The occurrence of usage assumptions appears to be on the rise as more people become aware of badges. This may be due in part to folks assuming that all badges represent learning, when badges can be used to indicate affiliation, as well as achievements that are not related directly to “learning.” Badge usage represents an area for further study as it relates to the life cycle of a badge: issuing, earning, sharing, consuming. With regards to the sharing assumption, we have been assuming that once badges are earned that there would be a ready marketplace for them, not only from a personal representation perspective, but also from a community appreciation of them. But there may also be reasons why people choose not to share their badges: deeper investigation into different demographical behavior patterns for sharing / not sharing is warranted.

Perceptions of badge types
Perceptions of badge types is linked to usage assumptions as well as audience assumptions. Since by their nature badges are so protean, they can be used to represent a huge variety of different concepts, things, ideas. Mozilla has been building badge systems based on three types of badges: participation, skill, and achievement, but there are many other ways to slice the badge type pie. Contextual understanding of the conceptual framework of a badge system is necessary to fully comprehend not only its goals but its success at achieving those goals.

Process assumptions
The process assumptions seem to stem from different interpretations of how a badge might be used—and how a badge system might be implemented. There are many types of badge systems, therefore they can be interpreted in a variety of ways. As we share our badge work with the world, it’s important to realize that how we think that our badges will be used or perceived may not match up with the ways that they are perceived. Issuers may have assumptions about how they fit into their process and yet, hiring organizations may have an entirely different set of assumptions about how best to use badges. To that end, research and reflexivity should be built into the process.

Technical assumptions
From Mozilla’s technical perspective, open badges can be relatively easy to implement. However, from an outsider’s perspective, or a non-technical perspective, they can seem like a wonderful solution that can only be viewed behind a glass window. Differing levels of technical expertise can make the creation of an open badge system seem complex. There are differing perceptions of the technical chops necessary to implement badges effectively. While badge creation and issuing platforms are easing the process every day, there are new concerns being raised about vetting, consumption methodologies, and open source requirements surfacing. We must remain vigilant about assumptions about technical implementation and ease of use.

Educational assumptions + Risk/assessment assumptions
Badges have been received into the educational world with open arms. Consequently, a variety of assumptions about usage within that environment and possible best practices have arisen, too. Assumptions are rampant about varying pedagogies, the dilution of educational efforts, the devaluation of formal credentials and the meaning and value of different types of assessment. Education is a cultural touchstone and masses of perceptions exist about how and what are the best ways to teach or to learn. What does it mean to introduce another form of assessment within the educational world? How will it be used and by whom? Badges help to expose many of our pre-existing tacit assumptions in this realm. Accordingly, it’s vital that we work to unpack the thinking associated with badge use within this existing, extremely complex system.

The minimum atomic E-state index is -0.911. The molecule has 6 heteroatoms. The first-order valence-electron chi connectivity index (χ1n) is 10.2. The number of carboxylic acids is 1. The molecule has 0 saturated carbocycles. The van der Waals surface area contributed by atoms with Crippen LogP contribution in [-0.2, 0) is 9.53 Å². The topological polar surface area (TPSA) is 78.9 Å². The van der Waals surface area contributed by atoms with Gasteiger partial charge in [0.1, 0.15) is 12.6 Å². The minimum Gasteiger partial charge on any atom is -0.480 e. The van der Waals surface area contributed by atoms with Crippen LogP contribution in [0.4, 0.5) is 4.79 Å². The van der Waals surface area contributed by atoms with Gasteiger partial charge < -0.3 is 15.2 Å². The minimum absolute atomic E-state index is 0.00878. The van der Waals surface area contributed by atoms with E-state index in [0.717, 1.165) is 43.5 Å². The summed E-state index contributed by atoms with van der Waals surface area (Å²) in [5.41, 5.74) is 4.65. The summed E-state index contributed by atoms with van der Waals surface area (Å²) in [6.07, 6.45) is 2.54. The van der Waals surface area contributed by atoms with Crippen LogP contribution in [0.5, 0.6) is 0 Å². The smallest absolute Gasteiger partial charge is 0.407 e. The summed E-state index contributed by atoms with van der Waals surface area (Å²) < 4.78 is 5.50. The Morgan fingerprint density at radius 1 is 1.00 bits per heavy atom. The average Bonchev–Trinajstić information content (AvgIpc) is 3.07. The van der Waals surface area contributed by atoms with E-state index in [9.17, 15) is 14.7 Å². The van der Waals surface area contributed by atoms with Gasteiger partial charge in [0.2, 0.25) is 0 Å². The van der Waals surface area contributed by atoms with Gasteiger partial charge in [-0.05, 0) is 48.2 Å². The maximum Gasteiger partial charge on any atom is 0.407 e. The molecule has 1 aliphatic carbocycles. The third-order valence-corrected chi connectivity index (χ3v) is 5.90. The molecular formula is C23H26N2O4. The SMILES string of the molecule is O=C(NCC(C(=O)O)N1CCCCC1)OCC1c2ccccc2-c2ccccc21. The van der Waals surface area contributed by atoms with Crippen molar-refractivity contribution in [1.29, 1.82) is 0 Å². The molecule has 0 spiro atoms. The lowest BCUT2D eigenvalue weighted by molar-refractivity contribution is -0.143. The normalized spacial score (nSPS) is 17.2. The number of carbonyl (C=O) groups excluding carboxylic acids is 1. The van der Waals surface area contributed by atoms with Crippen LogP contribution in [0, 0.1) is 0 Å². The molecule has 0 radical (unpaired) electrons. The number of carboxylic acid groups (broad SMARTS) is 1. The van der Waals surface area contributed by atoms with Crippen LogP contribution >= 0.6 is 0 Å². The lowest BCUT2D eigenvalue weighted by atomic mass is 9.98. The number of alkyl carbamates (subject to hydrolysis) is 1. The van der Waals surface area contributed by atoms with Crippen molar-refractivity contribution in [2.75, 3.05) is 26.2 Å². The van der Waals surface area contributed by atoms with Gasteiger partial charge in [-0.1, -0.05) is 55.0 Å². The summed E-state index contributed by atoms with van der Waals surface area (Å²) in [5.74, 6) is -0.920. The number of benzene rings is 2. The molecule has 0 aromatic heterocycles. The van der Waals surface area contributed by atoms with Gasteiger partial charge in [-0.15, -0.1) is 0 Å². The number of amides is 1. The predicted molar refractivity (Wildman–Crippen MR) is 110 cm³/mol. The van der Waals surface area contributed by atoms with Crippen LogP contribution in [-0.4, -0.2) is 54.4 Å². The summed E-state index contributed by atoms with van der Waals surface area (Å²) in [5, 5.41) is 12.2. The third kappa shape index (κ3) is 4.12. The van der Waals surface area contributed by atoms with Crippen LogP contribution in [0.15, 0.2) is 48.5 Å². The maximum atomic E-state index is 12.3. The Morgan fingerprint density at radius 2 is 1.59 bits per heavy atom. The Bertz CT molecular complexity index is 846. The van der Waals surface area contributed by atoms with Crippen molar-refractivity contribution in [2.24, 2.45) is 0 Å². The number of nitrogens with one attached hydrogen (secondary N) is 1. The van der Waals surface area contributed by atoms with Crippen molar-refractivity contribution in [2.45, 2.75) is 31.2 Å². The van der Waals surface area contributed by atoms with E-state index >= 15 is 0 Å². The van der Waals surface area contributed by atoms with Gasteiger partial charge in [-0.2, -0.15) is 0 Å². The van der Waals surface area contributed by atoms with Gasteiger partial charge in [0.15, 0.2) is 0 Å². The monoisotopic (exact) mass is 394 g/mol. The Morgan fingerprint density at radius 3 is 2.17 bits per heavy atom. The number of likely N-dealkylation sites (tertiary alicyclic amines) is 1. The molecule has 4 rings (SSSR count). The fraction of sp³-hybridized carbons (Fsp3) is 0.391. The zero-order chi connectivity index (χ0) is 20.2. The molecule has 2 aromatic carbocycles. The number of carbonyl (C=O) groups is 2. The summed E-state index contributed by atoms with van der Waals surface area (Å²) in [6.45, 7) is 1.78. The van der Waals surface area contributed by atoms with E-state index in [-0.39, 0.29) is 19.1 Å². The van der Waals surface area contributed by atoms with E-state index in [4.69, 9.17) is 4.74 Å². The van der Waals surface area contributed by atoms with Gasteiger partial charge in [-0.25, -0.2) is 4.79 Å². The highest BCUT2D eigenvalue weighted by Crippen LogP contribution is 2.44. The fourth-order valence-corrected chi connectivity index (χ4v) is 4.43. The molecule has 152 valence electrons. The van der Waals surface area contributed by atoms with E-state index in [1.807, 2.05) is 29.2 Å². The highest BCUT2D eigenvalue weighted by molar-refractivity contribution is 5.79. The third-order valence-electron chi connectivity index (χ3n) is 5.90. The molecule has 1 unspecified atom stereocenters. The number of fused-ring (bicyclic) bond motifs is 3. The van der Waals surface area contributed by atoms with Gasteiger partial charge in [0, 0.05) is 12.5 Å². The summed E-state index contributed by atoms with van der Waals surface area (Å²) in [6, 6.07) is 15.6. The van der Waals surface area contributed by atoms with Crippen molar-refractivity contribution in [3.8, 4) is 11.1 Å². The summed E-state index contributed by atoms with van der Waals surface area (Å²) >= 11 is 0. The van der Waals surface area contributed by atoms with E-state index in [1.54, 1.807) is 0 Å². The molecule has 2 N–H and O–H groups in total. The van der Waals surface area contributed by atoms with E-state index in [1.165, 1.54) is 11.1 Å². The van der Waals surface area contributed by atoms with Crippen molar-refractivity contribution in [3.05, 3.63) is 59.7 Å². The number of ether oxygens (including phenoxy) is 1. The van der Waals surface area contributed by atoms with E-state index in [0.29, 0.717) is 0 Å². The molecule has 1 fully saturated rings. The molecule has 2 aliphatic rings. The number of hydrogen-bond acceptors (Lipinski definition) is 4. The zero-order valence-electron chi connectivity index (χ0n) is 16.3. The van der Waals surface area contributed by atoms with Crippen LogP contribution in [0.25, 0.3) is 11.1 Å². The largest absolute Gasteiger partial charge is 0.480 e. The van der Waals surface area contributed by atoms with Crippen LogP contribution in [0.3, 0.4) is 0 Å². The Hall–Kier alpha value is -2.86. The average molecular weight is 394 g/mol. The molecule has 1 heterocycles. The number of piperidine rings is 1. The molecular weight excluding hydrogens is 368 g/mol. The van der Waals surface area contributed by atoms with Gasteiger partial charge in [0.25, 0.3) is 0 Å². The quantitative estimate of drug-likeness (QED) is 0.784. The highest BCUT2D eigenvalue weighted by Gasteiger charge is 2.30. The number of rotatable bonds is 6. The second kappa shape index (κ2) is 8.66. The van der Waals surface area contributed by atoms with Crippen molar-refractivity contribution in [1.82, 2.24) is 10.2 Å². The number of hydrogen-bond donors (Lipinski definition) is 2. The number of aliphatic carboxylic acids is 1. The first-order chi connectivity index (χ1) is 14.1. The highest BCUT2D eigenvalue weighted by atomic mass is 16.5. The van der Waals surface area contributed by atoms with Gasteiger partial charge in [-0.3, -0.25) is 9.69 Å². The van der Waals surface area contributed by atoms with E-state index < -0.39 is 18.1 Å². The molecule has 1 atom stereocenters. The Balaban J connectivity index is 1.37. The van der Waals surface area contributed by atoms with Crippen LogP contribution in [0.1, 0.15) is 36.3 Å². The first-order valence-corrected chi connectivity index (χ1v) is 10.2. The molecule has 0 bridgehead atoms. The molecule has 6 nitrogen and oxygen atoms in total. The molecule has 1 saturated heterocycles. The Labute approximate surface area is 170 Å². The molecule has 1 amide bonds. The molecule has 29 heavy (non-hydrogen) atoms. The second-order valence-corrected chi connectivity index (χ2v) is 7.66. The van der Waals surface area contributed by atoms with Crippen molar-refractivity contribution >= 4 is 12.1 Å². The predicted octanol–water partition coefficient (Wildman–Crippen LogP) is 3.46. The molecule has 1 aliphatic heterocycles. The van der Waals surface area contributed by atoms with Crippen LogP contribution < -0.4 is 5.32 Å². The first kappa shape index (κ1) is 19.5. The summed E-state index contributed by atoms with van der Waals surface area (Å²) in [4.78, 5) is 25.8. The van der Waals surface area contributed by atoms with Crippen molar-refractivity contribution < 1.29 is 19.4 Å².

Conclusion
Badges open many doors to many solutions, but those doorways need to be investigated and understood as having their own meanings as well. The only conclusion to be reached here other than understanding that badges are dynamic, vital things that can be interpreted in many very different ways, is that it is useful to understand the contexts in which we are creating, sharing, disseminating and conversing about badges.

Thanks to the community for sharing their thoughts on assumptions. I invite you to share yours as well. More soon.

Badge System Design Principles, Part 1: RFC

Flickr image courtesy of  justus.thane

Flickr image courtesy of justus.thane

Badge system design paper released
A quick post to direct you to a new paper that I’ve been writing about badge system design principles: Badge System Design Principles, Part 1. It’s a publicly accessible document open for comments. But, a bit of context first: I felt that it was important to develop a paper that focused specifically on principles of badge system design. Once we have established the basic foundational principles—and there are ten to start with—we can focus on best practices and recommendations in later documents.

Comments welcome
Please do us the honor of reading and commenting on this paper. While comments will remain open on the document for this week and the next, I’ll be using all comments gathered by April 19th to begin revising the paper. Also, the next paper in the series, Badge System Design Principles , Part 2, will be released for public comment right around that same time, April 22nd.

Ten principles: five now, five later
This paper addresses ten principles and focuses intently on the first five while lightly skimming the remaining five. This provides enough room to focus on important areas without giving short shrift to content that deserves deep and meaningful discussion. And while the first five are covered in some detail, much more could be said and written about them, in particular the goal definition. I’ll be dedicating some blog posts to those areas to flesh them out even further.